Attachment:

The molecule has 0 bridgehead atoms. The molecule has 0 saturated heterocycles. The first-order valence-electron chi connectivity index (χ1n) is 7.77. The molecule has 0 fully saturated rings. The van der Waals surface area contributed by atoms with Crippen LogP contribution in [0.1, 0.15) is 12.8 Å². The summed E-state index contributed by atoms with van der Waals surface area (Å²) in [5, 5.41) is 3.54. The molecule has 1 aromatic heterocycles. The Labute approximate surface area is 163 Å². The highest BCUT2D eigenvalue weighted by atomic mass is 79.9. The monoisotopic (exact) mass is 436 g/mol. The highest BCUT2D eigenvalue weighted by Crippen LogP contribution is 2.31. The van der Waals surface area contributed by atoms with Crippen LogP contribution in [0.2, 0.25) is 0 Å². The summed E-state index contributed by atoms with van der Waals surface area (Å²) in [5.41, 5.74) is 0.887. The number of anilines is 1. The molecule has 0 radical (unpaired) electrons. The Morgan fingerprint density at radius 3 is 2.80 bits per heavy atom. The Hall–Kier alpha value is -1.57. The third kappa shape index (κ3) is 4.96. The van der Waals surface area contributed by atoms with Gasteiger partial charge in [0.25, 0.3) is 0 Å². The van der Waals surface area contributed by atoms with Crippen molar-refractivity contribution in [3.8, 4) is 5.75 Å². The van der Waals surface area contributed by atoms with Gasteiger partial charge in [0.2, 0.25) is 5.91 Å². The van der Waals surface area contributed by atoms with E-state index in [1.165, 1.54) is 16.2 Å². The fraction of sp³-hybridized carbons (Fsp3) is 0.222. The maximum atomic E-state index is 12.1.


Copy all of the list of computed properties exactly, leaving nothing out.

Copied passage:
The molecule has 0 bridgehead atoms. The molecule has 0 saturated heterocycles. The first-order valence-electron chi connectivity index (χ1n) is 7.77. The molecule has 0 fully saturated rings. The van der Waals surface area contributed by atoms with Crippen LogP contribution in [0.1, 0.15) is 12.8 Å². The summed E-state index contributed by atoms with van der Waals surface area (Å²) in [5, 5.41) is 3.54. The molecule has 1 aromatic heterocycles. The Labute approximate surface area is 163 Å². The highest BCUT2D eigenvalue weighted by atomic mass is 79.9. The monoisotopic (exact) mass is 436 g/mol. The highest BCUT2D eigenvalue weighted by Crippen LogP contribution is 2.31. The van der Waals surface area contributed by atoms with Crippen LogP contribution in [0.2, 0.25) is 0 Å². The summed E-state index contributed by atoms with van der Waals surface area (Å²) in [5.41, 5.74) is 0.887. The number of anilines is 1. The molecule has 0 radical (unpaired) electrons. The Morgan fingerprint density at radius 3 is 2.80 bits per heavy atom. The Hall–Kier alpha value is -1.57. The third kappa shape index (κ3) is 4.96. The van der Waals surface area contributed by atoms with Gasteiger partial charge in [0.25, 0.3) is 0 Å². The van der Waals surface area contributed by atoms with Crippen molar-refractivity contribution in [3.8, 4) is 5.75 Å². The van der Waals surface area contributed by atoms with Gasteiger partial charge in [0.2, 0.25) is 5.91 Å². The van der Waals surface area contributed by atoms with E-state index in [1.165, 1.54) is 16.2 Å². The fraction of sp³-hybridized carbons (Fsp3) is 0.222. The maximum atomic E-state index is 12.1.